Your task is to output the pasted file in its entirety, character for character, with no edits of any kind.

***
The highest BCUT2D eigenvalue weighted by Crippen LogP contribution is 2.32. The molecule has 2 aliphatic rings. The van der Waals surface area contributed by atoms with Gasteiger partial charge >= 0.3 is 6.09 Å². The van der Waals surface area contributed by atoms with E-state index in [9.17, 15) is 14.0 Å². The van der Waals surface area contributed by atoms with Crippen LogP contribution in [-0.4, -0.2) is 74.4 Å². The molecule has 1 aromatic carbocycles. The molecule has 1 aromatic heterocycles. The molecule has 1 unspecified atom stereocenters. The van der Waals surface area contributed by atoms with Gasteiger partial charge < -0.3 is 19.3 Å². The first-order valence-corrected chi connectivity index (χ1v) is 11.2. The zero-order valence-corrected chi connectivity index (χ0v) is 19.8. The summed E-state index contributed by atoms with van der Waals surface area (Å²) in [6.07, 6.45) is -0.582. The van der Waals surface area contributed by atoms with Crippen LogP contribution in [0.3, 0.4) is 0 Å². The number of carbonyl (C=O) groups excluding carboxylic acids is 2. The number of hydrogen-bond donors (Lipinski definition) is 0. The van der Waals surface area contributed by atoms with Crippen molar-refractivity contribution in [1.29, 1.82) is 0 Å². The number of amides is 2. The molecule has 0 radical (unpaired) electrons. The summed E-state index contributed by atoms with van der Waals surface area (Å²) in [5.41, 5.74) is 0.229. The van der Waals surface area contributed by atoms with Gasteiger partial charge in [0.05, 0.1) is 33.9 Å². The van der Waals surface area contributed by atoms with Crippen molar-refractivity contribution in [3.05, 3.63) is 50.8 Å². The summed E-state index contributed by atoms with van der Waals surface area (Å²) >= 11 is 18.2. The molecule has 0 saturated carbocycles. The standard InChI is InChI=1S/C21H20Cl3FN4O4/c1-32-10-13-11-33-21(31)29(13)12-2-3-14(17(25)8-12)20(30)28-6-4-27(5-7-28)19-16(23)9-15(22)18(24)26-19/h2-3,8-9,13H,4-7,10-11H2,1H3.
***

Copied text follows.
The highest BCUT2D eigenvalue weighted by Crippen LogP contribution is 2.32. The molecule has 2 aliphatic rings. The van der Waals surface area contributed by atoms with Gasteiger partial charge >= 0.3 is 6.09 Å². The van der Waals surface area contributed by atoms with E-state index in [9.17, 15) is 14.0 Å². The van der Waals surface area contributed by atoms with Crippen LogP contribution in [-0.4, -0.2) is 74.4 Å². The molecule has 1 aromatic carbocycles. The molecule has 1 aromatic heterocycles. The molecule has 1 unspecified atom stereocenters. The van der Waals surface area contributed by atoms with Gasteiger partial charge < -0.3 is 19.3 Å². The first-order valence-corrected chi connectivity index (χ1v) is 11.2. The zero-order valence-corrected chi connectivity index (χ0v) is 19.8. The summed E-state index contributed by atoms with van der Waals surface area (Å²) in [6.07, 6.45) is -0.582. The van der Waals surface area contributed by atoms with Crippen LogP contribution in [0.3, 0.4) is 0 Å². The number of carbonyl (C=O) groups excluding carboxylic acids is 2. The number of hydrogen-bond donors (Lipinski definition) is 0. The van der Waals surface area contributed by atoms with Crippen molar-refractivity contribution in [1.29, 1.82) is 0 Å². The number of amides is 2. The molecule has 0 radical (unpaired) electrons. The summed E-state index contributed by atoms with van der Waals surface area (Å²) in [5.41, 5.74) is 0.229. The van der Waals surface area contributed by atoms with Gasteiger partial charge in [0.05, 0.1) is 33.9 Å². The van der Waals surface area contributed by atoms with Crippen molar-refractivity contribution in [3.05, 3.63) is 50.8 Å². The summed E-state index contributed by atoms with van der Waals surface area (Å²) >= 11 is 18.2. The molecule has 0 saturated carbocycles. The standard InChI is InChI=1S/C21H20Cl3FN4O4/c1-32-10-13-11-33-21(31)29(13)12-2-3-14(17(25)8-12)20(30)28-6-4-27(5-7-28)19-16(23)9-15(22)18(24)26-19/h2-3,8-9,13H,4-7,10-11H2,1H3.